Do Nothing: A Griffin Knight Murder Mystery

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A robust, workmanlike debut in the mystery genre by Miguel Angel Hernandez Jr., Do Nothing introduces Griffin Knight, a hard-bitten (is there any other kind?) New York City homicide detective. Knight takes on a vengeful serial murderer who enjoys a theatrical flourish (again, fiction knows few other types) and the novel plunges straight in with the brutal killing of a successful District Attorney in her own home. Next on the killer’s hitlist: a private detective, a retired judge and a man recently embroiled in an industrial disaster with far-reaching consequences.

Do nothing mystery

Hernandez’s head-hopping chapters and neat plot follow beats that’ll signal at least a few miles down the road to readers of Tess Gerritson, viewers of Law and Order and even gentler fare like Blue Bloods. Though crime fans might also enjoy a pleasing hat-tip to mid-century classics – a brief interlude between slayings references Raymond Chandler and his contemporaries as rendered in Hollywood Noir, one of the killer’s intended victims a film buff. The prose rattles along briskly – though it would benefit from a more judicious line-edit in places – enough to render its familiarity entertaining. While resolution to the novel’s central mystery arrives a little too soon, Hernandez takes time to set up a larger cold-case story, (think a measure of Dirty Harry with a slug of Girl with the Dragon Tattoo) for our hero to contend with in his next adventure.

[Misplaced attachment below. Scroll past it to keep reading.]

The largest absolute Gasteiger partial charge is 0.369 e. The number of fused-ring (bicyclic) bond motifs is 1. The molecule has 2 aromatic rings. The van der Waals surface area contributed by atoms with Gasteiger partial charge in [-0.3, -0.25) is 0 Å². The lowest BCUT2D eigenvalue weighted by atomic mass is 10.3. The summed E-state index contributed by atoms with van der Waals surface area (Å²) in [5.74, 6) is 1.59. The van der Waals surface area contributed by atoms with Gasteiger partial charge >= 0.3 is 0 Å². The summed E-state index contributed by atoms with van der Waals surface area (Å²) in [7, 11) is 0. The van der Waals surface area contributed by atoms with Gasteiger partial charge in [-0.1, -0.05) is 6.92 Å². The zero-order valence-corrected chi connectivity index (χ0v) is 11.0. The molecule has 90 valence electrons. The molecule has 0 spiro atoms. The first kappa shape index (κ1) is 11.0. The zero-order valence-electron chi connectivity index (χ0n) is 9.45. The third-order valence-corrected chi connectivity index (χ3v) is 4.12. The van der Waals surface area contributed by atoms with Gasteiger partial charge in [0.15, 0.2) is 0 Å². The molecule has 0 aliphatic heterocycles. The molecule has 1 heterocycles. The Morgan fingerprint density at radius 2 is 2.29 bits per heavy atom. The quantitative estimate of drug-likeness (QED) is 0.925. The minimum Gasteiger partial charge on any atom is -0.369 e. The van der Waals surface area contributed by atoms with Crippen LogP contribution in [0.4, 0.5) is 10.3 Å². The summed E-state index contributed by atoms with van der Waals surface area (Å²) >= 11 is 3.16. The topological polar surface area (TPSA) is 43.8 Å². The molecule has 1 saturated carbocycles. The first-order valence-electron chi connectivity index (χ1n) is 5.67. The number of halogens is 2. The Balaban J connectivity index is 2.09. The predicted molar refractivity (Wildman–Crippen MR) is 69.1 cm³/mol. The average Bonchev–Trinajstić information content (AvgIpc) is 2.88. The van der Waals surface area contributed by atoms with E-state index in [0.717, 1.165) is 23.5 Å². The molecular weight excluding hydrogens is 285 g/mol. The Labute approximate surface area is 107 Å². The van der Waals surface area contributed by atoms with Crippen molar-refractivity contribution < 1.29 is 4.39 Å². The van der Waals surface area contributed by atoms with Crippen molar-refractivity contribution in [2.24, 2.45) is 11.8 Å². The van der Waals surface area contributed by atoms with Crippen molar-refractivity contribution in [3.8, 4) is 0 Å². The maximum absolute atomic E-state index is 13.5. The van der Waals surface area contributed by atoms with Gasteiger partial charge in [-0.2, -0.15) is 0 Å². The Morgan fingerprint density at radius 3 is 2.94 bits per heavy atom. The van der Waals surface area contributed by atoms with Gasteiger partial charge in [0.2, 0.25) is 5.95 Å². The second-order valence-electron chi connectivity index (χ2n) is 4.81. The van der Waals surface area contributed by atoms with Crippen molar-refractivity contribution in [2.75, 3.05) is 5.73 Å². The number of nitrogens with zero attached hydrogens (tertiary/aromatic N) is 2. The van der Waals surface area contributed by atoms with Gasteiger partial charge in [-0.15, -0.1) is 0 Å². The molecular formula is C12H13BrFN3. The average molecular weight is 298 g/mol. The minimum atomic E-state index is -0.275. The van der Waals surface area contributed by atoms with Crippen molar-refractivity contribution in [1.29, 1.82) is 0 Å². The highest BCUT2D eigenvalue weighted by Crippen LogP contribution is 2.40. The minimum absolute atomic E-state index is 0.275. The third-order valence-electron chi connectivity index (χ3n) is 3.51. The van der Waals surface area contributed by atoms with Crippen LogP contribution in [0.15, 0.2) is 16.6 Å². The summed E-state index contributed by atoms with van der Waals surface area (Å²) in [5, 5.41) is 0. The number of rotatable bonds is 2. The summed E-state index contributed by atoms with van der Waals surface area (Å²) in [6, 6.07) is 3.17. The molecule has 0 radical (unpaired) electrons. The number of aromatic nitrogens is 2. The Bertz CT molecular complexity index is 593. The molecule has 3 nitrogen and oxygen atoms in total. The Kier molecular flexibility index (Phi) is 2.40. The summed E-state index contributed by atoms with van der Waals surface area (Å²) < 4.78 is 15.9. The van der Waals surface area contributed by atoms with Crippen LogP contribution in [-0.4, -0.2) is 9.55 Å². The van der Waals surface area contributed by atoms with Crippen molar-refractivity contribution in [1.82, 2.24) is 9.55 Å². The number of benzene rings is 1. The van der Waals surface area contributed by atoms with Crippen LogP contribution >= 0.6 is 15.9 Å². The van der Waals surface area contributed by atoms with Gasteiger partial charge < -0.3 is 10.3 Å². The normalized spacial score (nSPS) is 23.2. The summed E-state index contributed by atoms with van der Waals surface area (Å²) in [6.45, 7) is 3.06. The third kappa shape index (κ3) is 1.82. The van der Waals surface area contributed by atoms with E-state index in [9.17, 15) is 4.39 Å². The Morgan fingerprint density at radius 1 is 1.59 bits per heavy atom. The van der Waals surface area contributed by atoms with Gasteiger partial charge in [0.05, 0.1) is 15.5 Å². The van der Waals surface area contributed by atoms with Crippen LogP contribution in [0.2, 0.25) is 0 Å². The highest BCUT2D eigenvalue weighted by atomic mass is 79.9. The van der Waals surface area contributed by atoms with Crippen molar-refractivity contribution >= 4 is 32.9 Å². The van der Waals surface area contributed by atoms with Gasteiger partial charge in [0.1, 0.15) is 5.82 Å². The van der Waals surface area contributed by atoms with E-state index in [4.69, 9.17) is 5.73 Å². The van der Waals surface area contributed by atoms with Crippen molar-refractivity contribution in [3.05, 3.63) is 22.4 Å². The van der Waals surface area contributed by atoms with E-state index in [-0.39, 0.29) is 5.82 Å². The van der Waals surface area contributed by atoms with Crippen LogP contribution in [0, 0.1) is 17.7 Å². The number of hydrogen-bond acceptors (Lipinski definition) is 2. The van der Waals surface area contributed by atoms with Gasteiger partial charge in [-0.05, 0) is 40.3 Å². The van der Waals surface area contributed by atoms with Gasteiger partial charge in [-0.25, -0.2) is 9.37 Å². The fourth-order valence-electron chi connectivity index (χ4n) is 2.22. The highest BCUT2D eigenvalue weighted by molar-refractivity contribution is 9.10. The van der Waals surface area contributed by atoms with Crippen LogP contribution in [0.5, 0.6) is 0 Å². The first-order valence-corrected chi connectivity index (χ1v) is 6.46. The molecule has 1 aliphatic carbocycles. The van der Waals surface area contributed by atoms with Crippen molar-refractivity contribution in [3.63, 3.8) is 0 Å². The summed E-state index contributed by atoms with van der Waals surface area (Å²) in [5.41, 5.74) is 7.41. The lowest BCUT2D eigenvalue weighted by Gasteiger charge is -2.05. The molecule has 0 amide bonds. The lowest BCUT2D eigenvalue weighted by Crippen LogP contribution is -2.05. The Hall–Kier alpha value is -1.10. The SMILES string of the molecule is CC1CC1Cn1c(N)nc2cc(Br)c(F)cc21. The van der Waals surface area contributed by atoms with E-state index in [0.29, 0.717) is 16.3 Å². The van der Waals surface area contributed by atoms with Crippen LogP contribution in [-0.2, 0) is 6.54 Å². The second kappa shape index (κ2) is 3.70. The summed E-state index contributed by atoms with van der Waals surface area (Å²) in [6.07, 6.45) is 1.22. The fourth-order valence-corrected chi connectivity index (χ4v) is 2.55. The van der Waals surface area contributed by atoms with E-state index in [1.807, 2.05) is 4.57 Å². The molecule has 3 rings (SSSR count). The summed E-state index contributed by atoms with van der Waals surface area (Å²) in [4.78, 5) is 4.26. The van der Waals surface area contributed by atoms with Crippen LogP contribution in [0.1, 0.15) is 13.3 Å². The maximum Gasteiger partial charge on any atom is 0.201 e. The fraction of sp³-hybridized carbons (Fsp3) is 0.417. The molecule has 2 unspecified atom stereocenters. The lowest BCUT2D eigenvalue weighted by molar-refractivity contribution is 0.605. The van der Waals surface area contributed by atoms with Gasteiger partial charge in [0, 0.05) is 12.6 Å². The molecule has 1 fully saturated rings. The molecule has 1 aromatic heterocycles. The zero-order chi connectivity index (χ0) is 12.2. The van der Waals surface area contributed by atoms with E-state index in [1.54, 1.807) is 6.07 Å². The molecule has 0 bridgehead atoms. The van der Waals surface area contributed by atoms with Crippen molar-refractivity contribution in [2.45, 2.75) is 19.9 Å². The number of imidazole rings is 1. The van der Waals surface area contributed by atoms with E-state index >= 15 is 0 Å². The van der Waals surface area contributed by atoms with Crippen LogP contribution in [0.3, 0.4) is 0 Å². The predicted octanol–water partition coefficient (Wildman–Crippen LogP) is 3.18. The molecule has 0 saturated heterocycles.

Despite the showmanship, the murderer’s motives aren’t opaque, while Knight himself makes a refreshingly straightforward hero in Do Nothing. He’s anomalous in a genre replete with complex cops, afflicted with dark secrets, existential torment, or torrid, messy personal lives. Not least because we learn little about him, besides a glimpse into his bantering work friendships and a somewhat unlikely passion for horticulture.

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